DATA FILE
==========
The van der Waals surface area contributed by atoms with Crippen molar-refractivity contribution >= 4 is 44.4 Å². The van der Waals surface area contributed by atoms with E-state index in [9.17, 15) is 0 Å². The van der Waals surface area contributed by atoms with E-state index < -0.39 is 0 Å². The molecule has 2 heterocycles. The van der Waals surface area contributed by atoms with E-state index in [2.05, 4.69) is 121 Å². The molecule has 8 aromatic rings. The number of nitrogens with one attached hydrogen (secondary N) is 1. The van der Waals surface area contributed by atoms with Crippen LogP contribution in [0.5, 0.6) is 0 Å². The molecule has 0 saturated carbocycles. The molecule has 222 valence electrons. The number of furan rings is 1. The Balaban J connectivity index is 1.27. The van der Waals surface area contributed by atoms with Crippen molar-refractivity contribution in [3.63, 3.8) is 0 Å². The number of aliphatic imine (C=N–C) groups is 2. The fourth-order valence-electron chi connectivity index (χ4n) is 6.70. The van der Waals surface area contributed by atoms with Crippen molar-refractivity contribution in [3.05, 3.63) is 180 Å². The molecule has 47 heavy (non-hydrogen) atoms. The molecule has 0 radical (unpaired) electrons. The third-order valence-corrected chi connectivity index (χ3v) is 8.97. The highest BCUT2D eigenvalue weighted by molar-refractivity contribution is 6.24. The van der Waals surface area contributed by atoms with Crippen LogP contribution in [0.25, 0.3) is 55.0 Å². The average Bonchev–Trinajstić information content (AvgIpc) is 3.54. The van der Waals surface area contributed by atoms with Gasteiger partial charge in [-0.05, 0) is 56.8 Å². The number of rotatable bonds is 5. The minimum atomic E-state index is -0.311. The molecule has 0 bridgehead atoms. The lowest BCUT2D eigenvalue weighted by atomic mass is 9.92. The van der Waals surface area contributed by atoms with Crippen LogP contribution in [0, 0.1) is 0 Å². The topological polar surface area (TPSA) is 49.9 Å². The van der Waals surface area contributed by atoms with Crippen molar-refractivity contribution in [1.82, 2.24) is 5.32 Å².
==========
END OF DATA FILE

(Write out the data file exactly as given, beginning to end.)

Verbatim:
The van der Waals surface area contributed by atoms with Crippen molar-refractivity contribution >= 4 is 44.4 Å². The van der Waals surface area contributed by atoms with E-state index in [9.17, 15) is 0 Å². The van der Waals surface area contributed by atoms with E-state index < -0.39 is 0 Å². The molecule has 2 heterocycles. The van der Waals surface area contributed by atoms with E-state index in [2.05, 4.69) is 121 Å². The molecule has 8 aromatic rings. The number of nitrogens with one attached hydrogen (secondary N) is 1. The van der Waals surface area contributed by atoms with Crippen LogP contribution in [0.5, 0.6) is 0 Å². The molecule has 0 saturated carbocycles. The molecule has 222 valence electrons. The number of furan rings is 1. The Balaban J connectivity index is 1.27. The van der Waals surface area contributed by atoms with Crippen molar-refractivity contribution in [3.63, 3.8) is 0 Å². The number of aliphatic imine (C=N–C) groups is 2. The fourth-order valence-electron chi connectivity index (χ4n) is 6.70. The van der Waals surface area contributed by atoms with Crippen molar-refractivity contribution in [3.05, 3.63) is 180 Å². The molecule has 47 heavy (non-hydrogen) atoms. The molecule has 0 radical (unpaired) electrons. The third-order valence-corrected chi connectivity index (χ3v) is 8.97. The highest BCUT2D eigenvalue weighted by molar-refractivity contribution is 6.24. The van der Waals surface area contributed by atoms with Crippen LogP contribution in [0.25, 0.3) is 55.0 Å². The average Bonchev–Trinajstić information content (AvgIpc) is 3.54. The van der Waals surface area contributed by atoms with Gasteiger partial charge in [-0.05, 0) is 56.8 Å². The number of rotatable bonds is 5. The minimum atomic E-state index is -0.311. The molecule has 0 bridgehead atoms. The lowest BCUT2D eigenvalue weighted by atomic mass is 9.92. The van der Waals surface area contributed by atoms with Crippen LogP contribution in [0, 0.1) is 0 Å². The topological polar surface area (TPSA) is 49.9 Å². The van der Waals surface area contributed by atoms with Crippen molar-refractivity contribution in [1.82, 2.24) is 5.32 Å².